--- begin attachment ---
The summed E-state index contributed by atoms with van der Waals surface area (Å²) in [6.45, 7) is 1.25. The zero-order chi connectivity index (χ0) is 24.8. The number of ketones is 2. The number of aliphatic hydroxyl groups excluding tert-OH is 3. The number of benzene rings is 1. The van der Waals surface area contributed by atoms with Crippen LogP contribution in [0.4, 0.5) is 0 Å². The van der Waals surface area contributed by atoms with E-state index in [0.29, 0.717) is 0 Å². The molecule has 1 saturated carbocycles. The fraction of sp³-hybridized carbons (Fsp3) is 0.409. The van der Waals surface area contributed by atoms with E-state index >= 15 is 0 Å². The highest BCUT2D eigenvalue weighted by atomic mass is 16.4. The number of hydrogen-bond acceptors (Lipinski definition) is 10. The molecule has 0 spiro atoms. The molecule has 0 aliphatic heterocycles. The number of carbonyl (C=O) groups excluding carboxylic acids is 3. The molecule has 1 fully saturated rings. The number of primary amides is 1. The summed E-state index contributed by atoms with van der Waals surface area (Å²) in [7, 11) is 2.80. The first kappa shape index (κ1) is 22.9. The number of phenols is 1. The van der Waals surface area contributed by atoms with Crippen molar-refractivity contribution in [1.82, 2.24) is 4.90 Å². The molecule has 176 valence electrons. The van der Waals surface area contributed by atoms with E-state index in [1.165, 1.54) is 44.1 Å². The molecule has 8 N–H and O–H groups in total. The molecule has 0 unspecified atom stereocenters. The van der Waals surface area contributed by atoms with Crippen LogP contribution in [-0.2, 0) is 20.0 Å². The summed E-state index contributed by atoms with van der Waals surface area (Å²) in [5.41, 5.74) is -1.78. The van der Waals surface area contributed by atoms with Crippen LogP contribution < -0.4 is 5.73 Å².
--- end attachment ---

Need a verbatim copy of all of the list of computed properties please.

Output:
The summed E-state index contributed by atoms with van der Waals surface area (Å²) in [6.45, 7) is 1.25. The zero-order chi connectivity index (χ0) is 24.8. The number of ketones is 2. The number of aliphatic hydroxyl groups excluding tert-OH is 3. The number of benzene rings is 1. The van der Waals surface area contributed by atoms with Crippen LogP contribution in [0.4, 0.5) is 0 Å². The van der Waals surface area contributed by atoms with E-state index in [0.29, 0.717) is 0 Å². The molecule has 1 saturated carbocycles. The fraction of sp³-hybridized carbons (Fsp3) is 0.409. The van der Waals surface area contributed by atoms with E-state index >= 15 is 0 Å². The highest BCUT2D eigenvalue weighted by atomic mass is 16.4. The number of hydrogen-bond acceptors (Lipinski definition) is 10. The molecule has 0 spiro atoms. The molecule has 0 aliphatic heterocycles. The number of carbonyl (C=O) groups excluding carboxylic acids is 3. The molecule has 1 fully saturated rings. The number of primary amides is 1. The summed E-state index contributed by atoms with van der Waals surface area (Å²) in [7, 11) is 2.80. The first kappa shape index (κ1) is 22.9. The number of phenols is 1. The van der Waals surface area contributed by atoms with Crippen molar-refractivity contribution in [1.82, 2.24) is 4.90 Å². The molecule has 176 valence electrons. The van der Waals surface area contributed by atoms with E-state index in [1.165, 1.54) is 44.1 Å². The molecule has 8 N–H and O–H groups in total. The molecule has 0 unspecified atom stereocenters. The van der Waals surface area contributed by atoms with Crippen LogP contribution in [-0.2, 0) is 20.0 Å². The summed E-state index contributed by atoms with van der Waals surface area (Å²) in [5.41, 5.74) is -1.78. The van der Waals surface area contributed by atoms with Crippen LogP contribution < -0.4 is 5.73 Å².